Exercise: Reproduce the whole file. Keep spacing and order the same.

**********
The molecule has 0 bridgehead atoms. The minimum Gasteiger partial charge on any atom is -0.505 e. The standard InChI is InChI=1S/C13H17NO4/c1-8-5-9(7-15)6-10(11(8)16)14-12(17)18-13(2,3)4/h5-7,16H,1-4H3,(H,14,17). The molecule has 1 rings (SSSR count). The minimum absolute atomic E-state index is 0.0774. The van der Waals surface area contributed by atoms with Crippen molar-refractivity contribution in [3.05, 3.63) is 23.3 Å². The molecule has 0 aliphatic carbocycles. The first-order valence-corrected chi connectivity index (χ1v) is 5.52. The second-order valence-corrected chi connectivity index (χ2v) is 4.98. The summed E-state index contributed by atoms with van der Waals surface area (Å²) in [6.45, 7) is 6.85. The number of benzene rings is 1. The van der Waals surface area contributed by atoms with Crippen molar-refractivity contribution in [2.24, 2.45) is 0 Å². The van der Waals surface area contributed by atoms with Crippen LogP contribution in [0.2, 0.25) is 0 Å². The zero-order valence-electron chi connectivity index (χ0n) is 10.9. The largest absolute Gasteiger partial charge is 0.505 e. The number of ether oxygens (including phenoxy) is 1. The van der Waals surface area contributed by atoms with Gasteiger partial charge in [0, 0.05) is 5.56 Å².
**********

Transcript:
The molecule has 0 bridgehead atoms. The minimum Gasteiger partial charge on any atom is -0.505 e. The standard InChI is InChI=1S/C13H17NO4/c1-8-5-9(7-15)6-10(11(8)16)14-12(17)18-13(2,3)4/h5-7,16H,1-4H3,(H,14,17). The molecule has 1 rings (SSSR count). The minimum absolute atomic E-state index is 0.0774. The van der Waals surface area contributed by atoms with Crippen molar-refractivity contribution in [3.05, 3.63) is 23.3 Å². The molecule has 0 aliphatic carbocycles. The first-order valence-corrected chi connectivity index (χ1v) is 5.52. The second-order valence-corrected chi connectivity index (χ2v) is 4.98. The summed E-state index contributed by atoms with van der Waals surface area (Å²) in [6.45, 7) is 6.85. The number of benzene rings is 1. The van der Waals surface area contributed by atoms with Crippen molar-refractivity contribution in [2.24, 2.45) is 0 Å². The van der Waals surface area contributed by atoms with Crippen LogP contribution in [0.2, 0.25) is 0 Å². The zero-order valence-electron chi connectivity index (χ0n) is 10.9. The largest absolute Gasteiger partial charge is 0.505 e. The number of ether oxygens (including phenoxy) is 1. The van der Waals surface area contributed by atoms with Gasteiger partial charge in [0, 0.05) is 5.56 Å².